There is further aspect to indulgences that relates to the other article of the creed, the one we are yet to consider: the communion of Saints. Our incorporation through Baptism into that supernatural community which is the Mystical Body of Christ means our actions are efficacious well beyond the narrow circle of our own lives. As we grow in charity, that divine currency of our sanctification, we can apply the gifts we receive to those who have gone before us. The bond of love that ties together the entire Christian community (Ed. the Church is ONE, militant, suffering, Triumphant). empowers us wayfarers on earth to cooperate in the salvation of the souls in purgatory.

This is especially worth considering given the Vatican’s extension for indulgences for November is for those that apply to the deceased. Such is the power of the Cross that our salvation is both deeply personal and fundamentally communal: each can be the beneficiary of the charity of the other.

As we reach the halfway point for November, it is perhaps worth considering whether there is time in the latter half of the month to obtain a plenary indulgence for the souls in purgatory. After all, surely Confession, Communion, prayers in a cemetery, and prayers for the Pope are all good to do anyway…”

Love, & His mercy,
Matthew

Nov 10 – Heresy of Monophysitism


-Deesis mosaic Hagia Sophia, Constantinople.


– “humine” better shown as a uniform light blue/purple, an even mixture of white (divine) and dark blue/purple (human); both natures diluted/diminished. Catholic teaching: there is a fully human Jesus and a fully God Jesus, but one Jesus. Two natures in one (B)being. Neither is diminished/diluted.

Monophysitism originated as a reaction to Nestorianism. The Monophysites (led by a man named Eutyches) were horrified by Nestorius’s implication that Christ was two people with two different natures (human and divine). They went to the other extreme, claiming that Christ was one person with only one nature (a fusion of human and divine elements). They are thus known as Monophysites because of their claim that Christ had only one nature (Greek: mono = one; physis = nature).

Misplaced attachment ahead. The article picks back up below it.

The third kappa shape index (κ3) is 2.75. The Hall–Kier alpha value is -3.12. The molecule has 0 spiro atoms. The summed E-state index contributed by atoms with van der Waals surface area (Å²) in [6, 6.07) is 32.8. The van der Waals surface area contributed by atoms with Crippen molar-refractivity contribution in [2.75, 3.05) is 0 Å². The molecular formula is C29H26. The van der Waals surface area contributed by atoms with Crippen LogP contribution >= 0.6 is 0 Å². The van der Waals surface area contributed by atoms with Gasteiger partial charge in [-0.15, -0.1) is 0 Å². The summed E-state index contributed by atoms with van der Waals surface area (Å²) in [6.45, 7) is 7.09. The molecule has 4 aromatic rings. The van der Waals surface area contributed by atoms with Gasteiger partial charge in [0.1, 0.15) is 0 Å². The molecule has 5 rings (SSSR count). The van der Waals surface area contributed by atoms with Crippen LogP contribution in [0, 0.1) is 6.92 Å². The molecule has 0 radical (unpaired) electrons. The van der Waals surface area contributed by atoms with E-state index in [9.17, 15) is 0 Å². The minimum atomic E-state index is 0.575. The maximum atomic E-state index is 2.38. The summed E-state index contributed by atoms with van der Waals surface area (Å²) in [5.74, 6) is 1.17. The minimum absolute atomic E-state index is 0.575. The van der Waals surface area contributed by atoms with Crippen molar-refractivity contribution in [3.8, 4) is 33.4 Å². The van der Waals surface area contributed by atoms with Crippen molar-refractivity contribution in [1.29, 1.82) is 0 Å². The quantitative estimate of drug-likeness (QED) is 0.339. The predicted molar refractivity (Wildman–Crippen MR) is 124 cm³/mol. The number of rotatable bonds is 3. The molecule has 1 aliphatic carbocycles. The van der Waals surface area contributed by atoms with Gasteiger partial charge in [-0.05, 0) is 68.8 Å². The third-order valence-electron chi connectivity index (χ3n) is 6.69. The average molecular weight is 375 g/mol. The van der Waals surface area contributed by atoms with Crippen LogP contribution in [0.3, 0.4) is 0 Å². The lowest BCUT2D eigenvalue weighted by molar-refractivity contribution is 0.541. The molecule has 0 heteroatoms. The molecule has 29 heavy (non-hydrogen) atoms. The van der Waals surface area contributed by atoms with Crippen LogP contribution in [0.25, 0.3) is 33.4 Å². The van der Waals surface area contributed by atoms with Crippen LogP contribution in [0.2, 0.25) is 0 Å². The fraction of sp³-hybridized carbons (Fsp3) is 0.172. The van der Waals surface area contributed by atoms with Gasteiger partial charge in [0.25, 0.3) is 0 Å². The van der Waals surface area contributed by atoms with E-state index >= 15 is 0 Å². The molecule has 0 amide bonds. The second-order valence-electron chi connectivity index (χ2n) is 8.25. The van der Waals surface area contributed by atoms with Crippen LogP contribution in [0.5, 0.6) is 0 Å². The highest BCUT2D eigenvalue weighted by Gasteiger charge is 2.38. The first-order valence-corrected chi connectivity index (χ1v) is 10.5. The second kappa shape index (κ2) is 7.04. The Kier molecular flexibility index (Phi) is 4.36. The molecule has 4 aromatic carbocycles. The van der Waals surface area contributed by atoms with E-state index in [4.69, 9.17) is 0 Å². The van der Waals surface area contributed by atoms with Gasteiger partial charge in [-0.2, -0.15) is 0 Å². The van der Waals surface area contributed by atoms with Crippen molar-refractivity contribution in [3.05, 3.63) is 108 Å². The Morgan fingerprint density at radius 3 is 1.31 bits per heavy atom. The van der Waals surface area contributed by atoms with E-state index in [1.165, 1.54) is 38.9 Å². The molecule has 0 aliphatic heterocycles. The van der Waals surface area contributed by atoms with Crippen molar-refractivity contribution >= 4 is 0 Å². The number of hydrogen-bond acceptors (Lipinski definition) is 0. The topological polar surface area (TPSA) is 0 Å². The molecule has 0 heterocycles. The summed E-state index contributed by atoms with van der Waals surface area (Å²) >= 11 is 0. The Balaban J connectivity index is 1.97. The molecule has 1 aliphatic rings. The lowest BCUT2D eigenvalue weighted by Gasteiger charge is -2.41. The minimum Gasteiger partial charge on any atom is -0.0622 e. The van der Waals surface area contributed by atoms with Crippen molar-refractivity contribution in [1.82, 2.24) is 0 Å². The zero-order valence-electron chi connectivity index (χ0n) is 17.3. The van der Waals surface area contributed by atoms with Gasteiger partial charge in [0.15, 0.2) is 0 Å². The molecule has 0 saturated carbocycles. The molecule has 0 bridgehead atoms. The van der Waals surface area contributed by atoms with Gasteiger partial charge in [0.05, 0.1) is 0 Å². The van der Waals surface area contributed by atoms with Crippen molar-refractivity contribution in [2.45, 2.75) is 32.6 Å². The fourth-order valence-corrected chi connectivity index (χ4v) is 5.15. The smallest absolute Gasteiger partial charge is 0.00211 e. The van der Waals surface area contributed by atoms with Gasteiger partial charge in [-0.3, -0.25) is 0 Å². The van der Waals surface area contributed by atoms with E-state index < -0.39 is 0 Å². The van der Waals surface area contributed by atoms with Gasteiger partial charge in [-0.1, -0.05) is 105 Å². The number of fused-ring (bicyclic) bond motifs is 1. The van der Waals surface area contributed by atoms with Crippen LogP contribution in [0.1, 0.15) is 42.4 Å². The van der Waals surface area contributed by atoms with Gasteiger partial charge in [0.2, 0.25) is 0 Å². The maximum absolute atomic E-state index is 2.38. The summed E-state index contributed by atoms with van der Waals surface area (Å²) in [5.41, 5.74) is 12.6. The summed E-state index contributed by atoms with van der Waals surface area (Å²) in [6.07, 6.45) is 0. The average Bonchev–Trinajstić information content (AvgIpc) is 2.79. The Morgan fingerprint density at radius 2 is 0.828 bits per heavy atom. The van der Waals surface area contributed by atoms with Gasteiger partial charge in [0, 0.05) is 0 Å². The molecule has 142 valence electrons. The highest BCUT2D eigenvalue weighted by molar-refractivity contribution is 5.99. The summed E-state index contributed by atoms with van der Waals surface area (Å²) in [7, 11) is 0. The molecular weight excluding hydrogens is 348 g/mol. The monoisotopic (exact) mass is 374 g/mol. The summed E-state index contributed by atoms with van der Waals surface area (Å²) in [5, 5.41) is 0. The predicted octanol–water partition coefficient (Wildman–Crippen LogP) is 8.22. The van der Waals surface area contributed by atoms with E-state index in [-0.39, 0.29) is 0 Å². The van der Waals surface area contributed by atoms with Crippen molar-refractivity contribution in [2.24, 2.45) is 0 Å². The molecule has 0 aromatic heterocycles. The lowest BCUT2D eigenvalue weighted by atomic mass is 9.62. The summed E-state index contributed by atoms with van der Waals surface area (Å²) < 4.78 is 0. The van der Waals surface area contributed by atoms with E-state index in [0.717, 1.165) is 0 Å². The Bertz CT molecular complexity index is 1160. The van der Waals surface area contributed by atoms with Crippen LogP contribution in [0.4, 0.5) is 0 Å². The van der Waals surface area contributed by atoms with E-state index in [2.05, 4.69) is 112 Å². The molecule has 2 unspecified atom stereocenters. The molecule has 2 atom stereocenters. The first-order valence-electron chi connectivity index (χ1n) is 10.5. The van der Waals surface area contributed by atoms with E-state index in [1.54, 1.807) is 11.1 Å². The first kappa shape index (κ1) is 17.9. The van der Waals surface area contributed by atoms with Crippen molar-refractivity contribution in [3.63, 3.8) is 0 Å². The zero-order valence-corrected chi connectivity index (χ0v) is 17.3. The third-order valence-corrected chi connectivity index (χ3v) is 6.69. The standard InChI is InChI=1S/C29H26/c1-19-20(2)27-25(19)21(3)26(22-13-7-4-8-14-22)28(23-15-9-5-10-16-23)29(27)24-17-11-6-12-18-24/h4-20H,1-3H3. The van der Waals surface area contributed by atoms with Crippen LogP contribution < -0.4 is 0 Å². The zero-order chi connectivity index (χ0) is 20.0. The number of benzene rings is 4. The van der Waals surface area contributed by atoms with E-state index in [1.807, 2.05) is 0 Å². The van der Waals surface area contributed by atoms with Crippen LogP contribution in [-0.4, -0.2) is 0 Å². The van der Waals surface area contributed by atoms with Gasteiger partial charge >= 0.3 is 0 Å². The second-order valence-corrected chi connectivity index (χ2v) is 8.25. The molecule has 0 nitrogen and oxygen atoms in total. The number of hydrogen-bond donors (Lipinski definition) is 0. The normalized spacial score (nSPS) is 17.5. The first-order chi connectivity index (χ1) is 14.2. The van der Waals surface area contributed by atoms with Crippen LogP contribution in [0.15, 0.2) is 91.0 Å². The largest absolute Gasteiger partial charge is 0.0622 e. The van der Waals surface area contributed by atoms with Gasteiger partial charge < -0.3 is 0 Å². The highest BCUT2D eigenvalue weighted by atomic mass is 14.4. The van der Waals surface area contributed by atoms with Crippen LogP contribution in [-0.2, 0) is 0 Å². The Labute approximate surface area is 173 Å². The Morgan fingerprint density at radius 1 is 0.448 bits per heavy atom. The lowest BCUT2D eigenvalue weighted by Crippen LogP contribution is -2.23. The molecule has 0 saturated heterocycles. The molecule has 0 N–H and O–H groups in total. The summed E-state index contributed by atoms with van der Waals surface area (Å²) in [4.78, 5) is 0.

Catholic theologians recognized that Monophysitism was as bad as Nestorianism because it denied Christ’s full humanity and full divinity. If Christ did not have a fully human nature, then he would not be fully human (and the Incarnation did not happen), and if he did not have a fully divine nature then he was not fully divine (and we are not saved by God, Himself).


-by Br Nicodemus Thomas, OP

“Today’s patron, Saint Leo (the Great) is indeed great. The fifth-century bishop of Rome reigned as Pope during the last years of the Western Roman empire. His list of accomplishments is impressive. He heroically met with Attila the Hun to save the Italian peninsula from invasion, and he was a father to the Roman people whom the emperors abandoned. However, the Church does not call St. Leo “great” merely because of his patrician birth or his political savvy. After all, the empire was falling apart and would end officially a decade after his death. So it might seem, if we only examine his secular accomplishments, that St. Leo is called “great” for reasons that do not merit the title.